Today’s highlighted blog post from FTC/NCPW:
January 18th, 2012 by Nicole via OnGuard Online.gov
In light of Zappos’ recent announcement that its database was hacked, OnGuardOnline.gov offers the following tips to help you reduce your risk of identity theft:
If you used your Zappos login ID or password for other accounts, change them. Identity thieves have been known to try IDs and passwords on many different websites to gain control of other accounts. When creating your new password, keep these tips in mind.
When you read your email, consider whether any of the messages could be a phishing scam. Having your stolen information could make it easier for crooks to send emails that appear to be from Zappos or another shopping site. If you get an email asking you to provide your credit card number or Social Security number – don’t.
Monitor your financial accounts and billing statements often. If you see charges you don’t recognize, get in touch with the fraud department of your bank or credit card company right away.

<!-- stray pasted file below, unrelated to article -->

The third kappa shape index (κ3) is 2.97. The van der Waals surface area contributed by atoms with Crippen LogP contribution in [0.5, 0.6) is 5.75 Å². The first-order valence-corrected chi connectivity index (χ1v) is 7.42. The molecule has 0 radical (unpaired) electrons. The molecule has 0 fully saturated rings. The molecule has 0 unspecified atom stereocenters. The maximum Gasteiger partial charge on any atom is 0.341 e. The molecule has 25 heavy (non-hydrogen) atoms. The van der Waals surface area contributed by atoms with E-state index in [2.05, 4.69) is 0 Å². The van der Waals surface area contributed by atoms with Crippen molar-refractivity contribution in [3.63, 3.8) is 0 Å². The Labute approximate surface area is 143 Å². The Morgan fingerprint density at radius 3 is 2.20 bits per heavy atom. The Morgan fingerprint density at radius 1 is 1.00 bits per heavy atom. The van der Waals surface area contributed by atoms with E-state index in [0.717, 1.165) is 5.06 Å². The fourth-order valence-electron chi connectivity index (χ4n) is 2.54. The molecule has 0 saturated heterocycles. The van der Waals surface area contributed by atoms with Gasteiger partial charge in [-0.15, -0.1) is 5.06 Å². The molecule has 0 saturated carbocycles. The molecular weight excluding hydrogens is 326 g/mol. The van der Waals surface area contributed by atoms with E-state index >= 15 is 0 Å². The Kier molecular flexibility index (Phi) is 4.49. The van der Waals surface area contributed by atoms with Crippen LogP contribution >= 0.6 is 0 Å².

Be sure the information on your credit report is accurate. The law requires the three nationwide consumer reporting companies – Equifax, Experian, and TransUnion – to give you a free copy of your credit report every 12 months if you ask for it. Visit AnnualCreditReport.com or call 1-877-322-8228 to order your free copies. To find out how to correct errors, visit ftc.gov/freereports.
For 13 years, the DSEF has been proud to partner with the FTC and other organizations to offer a wide array of education events and resources that encourage consumers nationwide to take full advantage of their rights and make better-informed decisions.
You’ll find a wealth of resources at www.ncpw.gov that will help you protect your privacy, manage your money, learn more about credit and debt, decipher advertising messages, and steer clear of fraud and scams.
Please take a moment to share the resources on this Web site with others in your communities and companies and, together, we’ll help build a nation of better-informed and educated consumers.
Charles. L. Orr